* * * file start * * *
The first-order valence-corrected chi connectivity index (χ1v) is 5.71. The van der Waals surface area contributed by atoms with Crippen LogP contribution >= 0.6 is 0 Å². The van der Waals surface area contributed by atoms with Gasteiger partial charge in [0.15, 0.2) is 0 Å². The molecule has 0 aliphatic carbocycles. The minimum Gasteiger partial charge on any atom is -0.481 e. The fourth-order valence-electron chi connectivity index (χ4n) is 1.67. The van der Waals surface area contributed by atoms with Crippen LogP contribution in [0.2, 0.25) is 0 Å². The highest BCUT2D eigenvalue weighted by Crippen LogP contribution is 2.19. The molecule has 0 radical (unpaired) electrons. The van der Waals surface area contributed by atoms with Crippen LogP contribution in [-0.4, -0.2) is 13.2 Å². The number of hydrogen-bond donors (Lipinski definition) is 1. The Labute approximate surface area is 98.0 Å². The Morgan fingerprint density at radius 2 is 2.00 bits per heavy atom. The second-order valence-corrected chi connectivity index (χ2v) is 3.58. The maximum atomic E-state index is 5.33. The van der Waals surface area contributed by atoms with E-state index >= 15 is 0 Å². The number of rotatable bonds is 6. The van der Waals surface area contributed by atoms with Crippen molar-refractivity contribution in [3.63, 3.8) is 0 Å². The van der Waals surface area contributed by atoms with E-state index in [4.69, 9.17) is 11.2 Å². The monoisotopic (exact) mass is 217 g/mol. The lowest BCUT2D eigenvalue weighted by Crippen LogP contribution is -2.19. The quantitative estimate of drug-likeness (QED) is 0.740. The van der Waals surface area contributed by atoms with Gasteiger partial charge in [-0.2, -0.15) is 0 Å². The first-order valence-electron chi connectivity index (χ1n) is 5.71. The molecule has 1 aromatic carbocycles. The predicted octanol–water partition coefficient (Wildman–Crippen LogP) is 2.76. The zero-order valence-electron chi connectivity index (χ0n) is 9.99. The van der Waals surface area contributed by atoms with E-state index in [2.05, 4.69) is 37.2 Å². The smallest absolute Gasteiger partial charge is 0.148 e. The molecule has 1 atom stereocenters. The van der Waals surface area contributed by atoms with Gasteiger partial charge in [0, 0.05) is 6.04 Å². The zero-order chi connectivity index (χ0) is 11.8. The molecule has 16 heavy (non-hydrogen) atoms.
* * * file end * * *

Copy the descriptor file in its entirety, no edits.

The first-order valence-corrected chi connectivity index (χ1v) is 5.71. The van der Waals surface area contributed by atoms with Crippen LogP contribution >= 0.6 is 0 Å². The van der Waals surface area contributed by atoms with Gasteiger partial charge in [0.15, 0.2) is 0 Å². The molecule has 0 aliphatic carbocycles. The minimum Gasteiger partial charge on any atom is -0.481 e. The fourth-order valence-electron chi connectivity index (χ4n) is 1.67. The van der Waals surface area contributed by atoms with Crippen LogP contribution in [0.2, 0.25) is 0 Å². The highest BCUT2D eigenvalue weighted by Crippen LogP contribution is 2.19. The molecule has 0 radical (unpaired) electrons. The van der Waals surface area contributed by atoms with Crippen LogP contribution in [-0.4, -0.2) is 13.2 Å². The number of hydrogen-bond donors (Lipinski definition) is 1. The Labute approximate surface area is 98.0 Å². The Morgan fingerprint density at radius 2 is 2.00 bits per heavy atom. The second-order valence-corrected chi connectivity index (χ2v) is 3.58. The maximum atomic E-state index is 5.33. The van der Waals surface area contributed by atoms with E-state index >= 15 is 0 Å². The number of rotatable bonds is 6. The van der Waals surface area contributed by atoms with Crippen molar-refractivity contribution in [3.63, 3.8) is 0 Å². The van der Waals surface area contributed by atoms with E-state index in [4.69, 9.17) is 11.2 Å². The monoisotopic (exact) mass is 217 g/mol. The lowest BCUT2D eigenvalue weighted by Crippen LogP contribution is -2.19. The quantitative estimate of drug-likeness (QED) is 0.740. The van der Waals surface area contributed by atoms with Gasteiger partial charge in [-0.2, -0.15) is 0 Å². The first-order valence-electron chi connectivity index (χ1n) is 5.71. The molecule has 1 aromatic carbocycles. The predicted octanol–water partition coefficient (Wildman–Crippen LogP) is 2.76. The zero-order valence-electron chi connectivity index (χ0n) is 9.99. The van der Waals surface area contributed by atoms with E-state index in [2.05, 4.69) is 37.2 Å². The smallest absolute Gasteiger partial charge is 0.148 e. The molecule has 1 atom stereocenters. The van der Waals surface area contributed by atoms with Gasteiger partial charge in [0, 0.05) is 6.04 Å². The zero-order chi connectivity index (χ0) is 11.8. The molecule has 16 heavy (non-hydrogen) atoms.